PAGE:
Also found in: Dictionary, Thesaurus, Medical, Encyclopedia.
feather (one's) (own) nest
1. To furnish and beautify one's residence. Now that the apartment is officially mine, I can't wait to feather my nest!
2. To enrich oneself by using one's influence or position or with other people's money. I'm sure he feathered his own nest with the money he allegedly raised for charity.
Farlex Dictionary of Idioms. © 2015 Farlex, Inc, all rights reserved.
feather one's (own) nest
1. Fig. to decorate and furnish one's home in style and comfort. (Alludes to birds lining their nests with feathers to make them warm and comfortable.) With the new family room and expanded kitchen, they seem to have feathered their nest quite comfortably.
2. Fig. to use power and prestige to provide for oneself selfishly. (Said especially of politicians who use their offices to make money for themselves.) The mayor seemed to be helping people, but she was really feathering her own nest. The building contractor used a lot of public money to feather his nest.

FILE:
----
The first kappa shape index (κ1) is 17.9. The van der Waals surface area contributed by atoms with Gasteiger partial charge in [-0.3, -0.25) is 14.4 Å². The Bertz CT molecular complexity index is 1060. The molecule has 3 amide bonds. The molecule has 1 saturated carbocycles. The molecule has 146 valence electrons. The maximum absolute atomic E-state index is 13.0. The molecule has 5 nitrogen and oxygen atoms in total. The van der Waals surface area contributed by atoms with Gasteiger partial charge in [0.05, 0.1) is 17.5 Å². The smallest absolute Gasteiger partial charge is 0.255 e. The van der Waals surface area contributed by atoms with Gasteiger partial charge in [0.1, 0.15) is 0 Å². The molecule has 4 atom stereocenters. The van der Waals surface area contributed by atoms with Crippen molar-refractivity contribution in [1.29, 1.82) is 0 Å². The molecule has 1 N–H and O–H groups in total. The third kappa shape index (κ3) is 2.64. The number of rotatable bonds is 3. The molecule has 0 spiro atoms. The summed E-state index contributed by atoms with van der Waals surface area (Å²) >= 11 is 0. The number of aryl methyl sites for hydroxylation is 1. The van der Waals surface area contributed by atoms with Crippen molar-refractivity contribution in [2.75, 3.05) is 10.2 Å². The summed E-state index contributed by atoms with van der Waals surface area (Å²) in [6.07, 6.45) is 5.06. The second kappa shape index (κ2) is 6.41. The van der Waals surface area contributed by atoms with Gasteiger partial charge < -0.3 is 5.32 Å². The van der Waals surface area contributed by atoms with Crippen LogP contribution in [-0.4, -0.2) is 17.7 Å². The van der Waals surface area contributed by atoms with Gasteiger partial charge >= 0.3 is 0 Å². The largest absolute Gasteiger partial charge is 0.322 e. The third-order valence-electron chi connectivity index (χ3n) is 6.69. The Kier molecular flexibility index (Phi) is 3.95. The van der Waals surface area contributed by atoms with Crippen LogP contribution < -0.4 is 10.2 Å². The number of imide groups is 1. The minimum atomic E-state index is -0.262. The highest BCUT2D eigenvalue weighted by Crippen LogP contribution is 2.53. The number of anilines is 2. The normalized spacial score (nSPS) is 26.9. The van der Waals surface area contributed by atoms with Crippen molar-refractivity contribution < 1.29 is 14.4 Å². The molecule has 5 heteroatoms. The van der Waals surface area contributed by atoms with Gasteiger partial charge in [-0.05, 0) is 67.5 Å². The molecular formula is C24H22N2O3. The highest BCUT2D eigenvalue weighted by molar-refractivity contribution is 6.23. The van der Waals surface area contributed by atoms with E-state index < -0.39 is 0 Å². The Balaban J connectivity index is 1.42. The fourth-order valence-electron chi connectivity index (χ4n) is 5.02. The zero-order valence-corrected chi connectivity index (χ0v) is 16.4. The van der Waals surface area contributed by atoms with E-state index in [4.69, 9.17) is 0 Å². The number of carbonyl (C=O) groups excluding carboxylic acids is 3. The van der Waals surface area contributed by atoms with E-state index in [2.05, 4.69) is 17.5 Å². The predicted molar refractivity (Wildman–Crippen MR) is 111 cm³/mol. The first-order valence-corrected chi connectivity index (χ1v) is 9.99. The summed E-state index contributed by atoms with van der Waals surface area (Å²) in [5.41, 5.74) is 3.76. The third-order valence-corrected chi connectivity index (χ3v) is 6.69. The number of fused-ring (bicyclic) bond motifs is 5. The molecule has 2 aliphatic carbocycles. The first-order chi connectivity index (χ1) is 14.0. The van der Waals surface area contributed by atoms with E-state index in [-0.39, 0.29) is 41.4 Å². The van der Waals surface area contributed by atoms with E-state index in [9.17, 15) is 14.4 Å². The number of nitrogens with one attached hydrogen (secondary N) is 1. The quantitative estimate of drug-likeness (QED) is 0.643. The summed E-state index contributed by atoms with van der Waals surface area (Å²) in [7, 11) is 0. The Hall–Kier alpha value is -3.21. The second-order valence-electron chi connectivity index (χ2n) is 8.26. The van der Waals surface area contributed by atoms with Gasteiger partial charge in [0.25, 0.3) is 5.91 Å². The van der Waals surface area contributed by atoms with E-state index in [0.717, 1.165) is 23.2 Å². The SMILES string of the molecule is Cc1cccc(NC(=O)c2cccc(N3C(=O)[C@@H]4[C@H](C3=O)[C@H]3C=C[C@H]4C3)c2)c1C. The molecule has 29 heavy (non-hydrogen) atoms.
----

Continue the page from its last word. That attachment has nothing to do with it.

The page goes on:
McGraw-Hill Dictionary of American Idioms and Phrasal Verbs. © 2002 by The McGraw-Hill Companies, Inc.
feather (one's) nest
To grow wealthy by taking advantage of one's position or by making use of property or funds left in one's trust.
American Heritage® Dictionary of the English Language, Fifth Edition. Copyright © 2016 by Houghton Mifflin Harcourt Publishing Company. Published by Houghton Mifflin Harcourt Publishing Company. All rights reserved.
feather one's nest, to
To enrich oneself, to provide well for oneself. Alluding to the practice of birds making a soft nest for their eggs and young, this expression originated in the sixteenth century. It appeared in the 1553 play Respublica (1:1) by an unknown author, as well as in several other works of the period. It was a cliché by the eighteenth century.
See also: feather
The Dictionary of Clichés by Christine Ammer Copyright © 2013 by Christine Ammer